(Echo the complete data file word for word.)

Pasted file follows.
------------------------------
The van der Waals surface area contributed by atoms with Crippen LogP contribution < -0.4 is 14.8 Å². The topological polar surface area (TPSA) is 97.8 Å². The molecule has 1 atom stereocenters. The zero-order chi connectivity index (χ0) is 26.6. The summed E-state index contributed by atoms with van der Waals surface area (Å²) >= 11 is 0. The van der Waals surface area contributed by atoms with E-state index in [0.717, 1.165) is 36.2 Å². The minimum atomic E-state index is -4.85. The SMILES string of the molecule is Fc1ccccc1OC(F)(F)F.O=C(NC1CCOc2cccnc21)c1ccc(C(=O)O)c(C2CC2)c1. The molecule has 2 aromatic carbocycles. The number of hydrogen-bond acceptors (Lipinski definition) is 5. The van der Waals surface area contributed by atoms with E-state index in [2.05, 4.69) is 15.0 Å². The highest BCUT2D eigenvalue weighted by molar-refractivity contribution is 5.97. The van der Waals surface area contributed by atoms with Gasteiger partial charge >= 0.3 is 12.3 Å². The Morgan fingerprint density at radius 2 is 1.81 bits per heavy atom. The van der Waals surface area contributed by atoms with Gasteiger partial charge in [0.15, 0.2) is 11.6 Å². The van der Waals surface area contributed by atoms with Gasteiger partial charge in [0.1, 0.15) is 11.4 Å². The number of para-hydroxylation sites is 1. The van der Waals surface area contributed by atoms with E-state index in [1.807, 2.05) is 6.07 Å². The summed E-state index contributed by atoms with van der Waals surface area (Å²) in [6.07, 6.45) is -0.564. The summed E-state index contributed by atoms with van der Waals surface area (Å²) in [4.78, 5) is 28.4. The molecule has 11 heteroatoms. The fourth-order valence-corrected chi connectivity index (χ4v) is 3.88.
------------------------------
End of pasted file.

The van der Waals surface area contributed by atoms with Crippen LogP contribution < -0.4 is 14.8 Å². The topological polar surface area (TPSA) is 97.8 Å². The molecule has 1 atom stereocenters. The zero-order chi connectivity index (χ0) is 26.6. The summed E-state index contributed by atoms with van der Waals surface area (Å²) >= 11 is 0. The van der Waals surface area contributed by atoms with E-state index in [0.717, 1.165) is 36.2 Å². The minimum atomic E-state index is -4.85. The SMILES string of the molecule is Fc1ccccc1OC(F)(F)F.O=C(NC1CCOc2cccnc21)c1ccc(C(=O)O)c(C2CC2)c1. The molecule has 2 aromatic carbocycles. The number of hydrogen-bond acceptors (Lipinski definition) is 5. The van der Waals surface area contributed by atoms with E-state index in [2.05, 4.69) is 15.0 Å². The highest BCUT2D eigenvalue weighted by molar-refractivity contribution is 5.97. The van der Waals surface area contributed by atoms with Gasteiger partial charge >= 0.3 is 12.3 Å². The Morgan fingerprint density at radius 2 is 1.81 bits per heavy atom. The van der Waals surface area contributed by atoms with Gasteiger partial charge in [0.15, 0.2) is 11.6 Å². The van der Waals surface area contributed by atoms with Gasteiger partial charge in [0.1, 0.15) is 11.4 Å². The number of para-hydroxylation sites is 1. The van der Waals surface area contributed by atoms with E-state index in [1.807, 2.05) is 6.07 Å². The summed E-state index contributed by atoms with van der Waals surface area (Å²) in [6.07, 6.45) is -0.564. The summed E-state index contributed by atoms with van der Waals surface area (Å²) in [4.78, 5) is 28.4. The molecule has 11 heteroatoms. The fourth-order valence-corrected chi connectivity index (χ4v) is 3.88.